Seven Summits in Church History

Augustine. Luther. Calvin.

Hubmaier. Edwards. Carey. Henry.

Some of the richest spiritual lessons have come to me by way of great biographies. Jason has chosen seven fascinating, critically important figures and distilled some of their most important contributions to our faith and life. It’s a delight to read. 

–J.D. Greear, Pastor of The Summit Church, author of Stop Asking Jesus Into Your Heart and Gospel

In Seven Summits, Jason G. Duesing gives a brief introduction to major figures in the history of Christianity for churches and all readers.

The history of Christianity is like that of a great mountain range, with immense length comprised of peaks and valleys, enduring both stormy and prosperous weather. Certain figures in this history have risen to high peaks and represent significant moments in theological development. These figures are the hinge for major swings in the expansion of Christian thought.

Duesing offers a quick, yet insightful introduction to seven of the highest peaks worth climbing in church history. His biographical summaries include Augustine, Luther, Calvin, Hubmaier, Edwards, Carey, and Henry. By examining the peaks of Christian history in these seven figures, this book engages several key issues without overwhelming the reader.

It is brief but packed with pertinent information any student of history should know.

Seven Summits in Church History
Jason G. Duesing
Rainer Publishing, 2016
132 pages

Available today at Amazon from Rainer Publishing.

What People Are Saying About Seven Summits in Church History

For those intimidated by church history, or for those who want to learn more but don’t know where to start, this little book may be just what you need. Dr. Duesing offers a user-friendly introduction to seven sinners saved by grace who shaped the life of the church in significant ways. Think of those mini theological biographies as enticing appetizers designed to whet your reading appetite for more!

Justin Taylor, Vice President of Book Publishing at Crossway and he blogs at Between Two Worlds—hosted by The Gospel Coalition.

Jason Duesing’s Seven Summits in Church History delivers serious Christian history in a crisp, lively format. I recommend it to anyone wanting a reliable introduction to the history of Christianity, from the perspective of some of its greatest minds, from Augustine to Jonathan Edwards and more.

Thomas S. Kidd, Professor of History, Baylor University

Studying the history of the Church is vital to Christian life but often viewed as a daunting endeavor. With short, concise chapters on seven major figures in the history of the Church, Jason Duesing has produced an incredibly helpful book for the everyday Christian looking to explore Church History.

Kevin Peck, Lead Pastor at The Austin Stone Community Church, Austin, Texas

Jason Duesing has done it again! He has shown the importance of Christian history by giving us these succinct and accurate vignettes of seven of the most important figures among the people of God—from St. Augustine to Carl F.H. Henry. A great primer in Christian biography.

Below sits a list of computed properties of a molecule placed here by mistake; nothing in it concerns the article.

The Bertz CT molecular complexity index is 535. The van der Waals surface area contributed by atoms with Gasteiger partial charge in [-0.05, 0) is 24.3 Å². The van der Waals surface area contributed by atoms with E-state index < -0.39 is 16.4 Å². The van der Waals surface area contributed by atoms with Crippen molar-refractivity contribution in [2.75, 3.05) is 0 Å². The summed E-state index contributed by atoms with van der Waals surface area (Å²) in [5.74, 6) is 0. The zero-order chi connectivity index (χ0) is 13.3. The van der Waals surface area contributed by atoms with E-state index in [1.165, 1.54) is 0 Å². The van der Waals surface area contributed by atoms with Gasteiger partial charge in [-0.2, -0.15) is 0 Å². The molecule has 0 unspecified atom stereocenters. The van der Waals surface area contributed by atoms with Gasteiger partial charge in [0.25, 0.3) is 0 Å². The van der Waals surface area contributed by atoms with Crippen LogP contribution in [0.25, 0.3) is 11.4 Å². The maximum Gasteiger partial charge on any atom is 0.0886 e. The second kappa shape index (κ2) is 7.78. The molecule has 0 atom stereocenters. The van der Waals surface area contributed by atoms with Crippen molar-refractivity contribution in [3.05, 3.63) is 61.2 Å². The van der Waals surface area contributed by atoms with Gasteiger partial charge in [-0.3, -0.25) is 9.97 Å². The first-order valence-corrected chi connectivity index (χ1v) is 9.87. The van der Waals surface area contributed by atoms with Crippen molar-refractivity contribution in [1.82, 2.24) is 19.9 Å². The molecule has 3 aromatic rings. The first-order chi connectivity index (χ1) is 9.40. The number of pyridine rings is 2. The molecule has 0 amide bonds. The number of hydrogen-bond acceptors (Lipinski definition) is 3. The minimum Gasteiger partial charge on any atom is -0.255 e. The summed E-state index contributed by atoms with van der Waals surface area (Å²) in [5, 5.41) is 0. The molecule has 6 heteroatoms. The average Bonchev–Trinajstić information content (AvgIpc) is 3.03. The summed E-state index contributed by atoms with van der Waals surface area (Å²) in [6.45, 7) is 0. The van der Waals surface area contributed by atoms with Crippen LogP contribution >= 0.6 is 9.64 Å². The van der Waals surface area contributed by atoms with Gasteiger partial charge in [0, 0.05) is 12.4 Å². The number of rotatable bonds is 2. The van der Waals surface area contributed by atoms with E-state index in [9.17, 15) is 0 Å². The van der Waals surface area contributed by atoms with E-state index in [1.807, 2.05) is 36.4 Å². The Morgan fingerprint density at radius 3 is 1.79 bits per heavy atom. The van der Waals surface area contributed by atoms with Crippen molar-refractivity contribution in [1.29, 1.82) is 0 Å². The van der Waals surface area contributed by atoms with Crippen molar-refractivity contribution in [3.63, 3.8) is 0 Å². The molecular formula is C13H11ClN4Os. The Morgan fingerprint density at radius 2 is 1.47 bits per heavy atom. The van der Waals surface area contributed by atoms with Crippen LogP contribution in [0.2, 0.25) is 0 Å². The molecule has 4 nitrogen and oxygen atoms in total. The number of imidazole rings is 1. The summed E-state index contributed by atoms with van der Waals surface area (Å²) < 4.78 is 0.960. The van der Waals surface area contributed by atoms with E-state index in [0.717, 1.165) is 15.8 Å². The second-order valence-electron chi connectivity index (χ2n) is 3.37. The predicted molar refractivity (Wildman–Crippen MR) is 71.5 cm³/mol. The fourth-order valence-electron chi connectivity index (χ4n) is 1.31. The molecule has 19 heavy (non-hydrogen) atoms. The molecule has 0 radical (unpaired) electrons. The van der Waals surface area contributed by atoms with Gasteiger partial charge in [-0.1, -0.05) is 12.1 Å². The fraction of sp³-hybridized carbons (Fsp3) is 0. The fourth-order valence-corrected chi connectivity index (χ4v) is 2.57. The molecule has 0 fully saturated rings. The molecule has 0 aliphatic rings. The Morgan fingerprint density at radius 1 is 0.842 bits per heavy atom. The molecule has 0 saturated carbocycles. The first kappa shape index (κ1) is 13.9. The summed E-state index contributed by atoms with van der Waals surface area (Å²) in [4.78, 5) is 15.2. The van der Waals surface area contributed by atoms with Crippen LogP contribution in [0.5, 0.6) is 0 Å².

Timothy George, founding dean of Beeson Divinity School of Samford University and general editor of the Reformation Commentary on Scripture.

Every movement needs heroes. Evangelicals stand to gain wisdom and perspective by standing on the mountaintops of church history and looking at our current setting in light of what God has done in the past. In this book, Jason Duesing provides an introductory guide to important figures in church history. This is a book that is both insightful and accessible and will serve to whet your appetite for further study.

Trevin Wax, Managing Editor of The Gospel Project, author of Clear Winter Nights, Gospel-Centered Teaching, and Counterfeit Gospels

If anybody’s looking for a tantalizing appetizer for the big world of church history, this little book on 7 of the heaviest hitters can’t be beat.

Jared C. Wilson, Managing Editor of For the Church, author of Gospel Deeps, Gospel Wakefulness, and The Story of Everything.

This is an excellent tool for the novice to the history of Christianity and also a great reminder for more advanced students that God changes history through people.

Michael A. G. Haykin, Professor of Church History, Southern Seminary.

You can purchase Seven Summits here.

For updates and more information follow Seven Summits on Twitter at @7SummitsHistory or take a look at the Seven Summits Facebook page.

Reviews of Seven Summits:

(Feb 2016) Books at a Glance by Cody Glen Barnhart

(Apr 2016) Evangelicals Now by Michael A. G. Haykin

(April 2016) LifeWay Pastors by Mark Dance

(April 2016) Hobbits and Handkercheifs by Joe Garner

(Aug 2016) Themelios 41:2 by Michael A. G. Haykin

(Spring 2016) SWJT 58:2 by W. Madison Grace II

Seven Summits Series Posts:

“The Great Man in History”: Allen Guelzo and Seven Summits

Visit for breaking news, world news, and news about the economy

In this recent interview with David Gregory on NBC’s Meet the Press “Press Pass” edition, Allen C. Guelzo, professor of the Civil War Era at Gettysburg College, provides some balance and support for the idea that major trends in history do often rise and fall on the actions or in-actions of individuals.

Since the nineteenth century, historians have debated the merits of viewing history through the lives of “great men.” Thomas Carlyle’s statement that, “The History of the world is but the Biography of Great Men,” defined the virtue of this approach for many. But others critiqued Carlyle and preferred to elevate the social environment that shaped men of charisma and influence.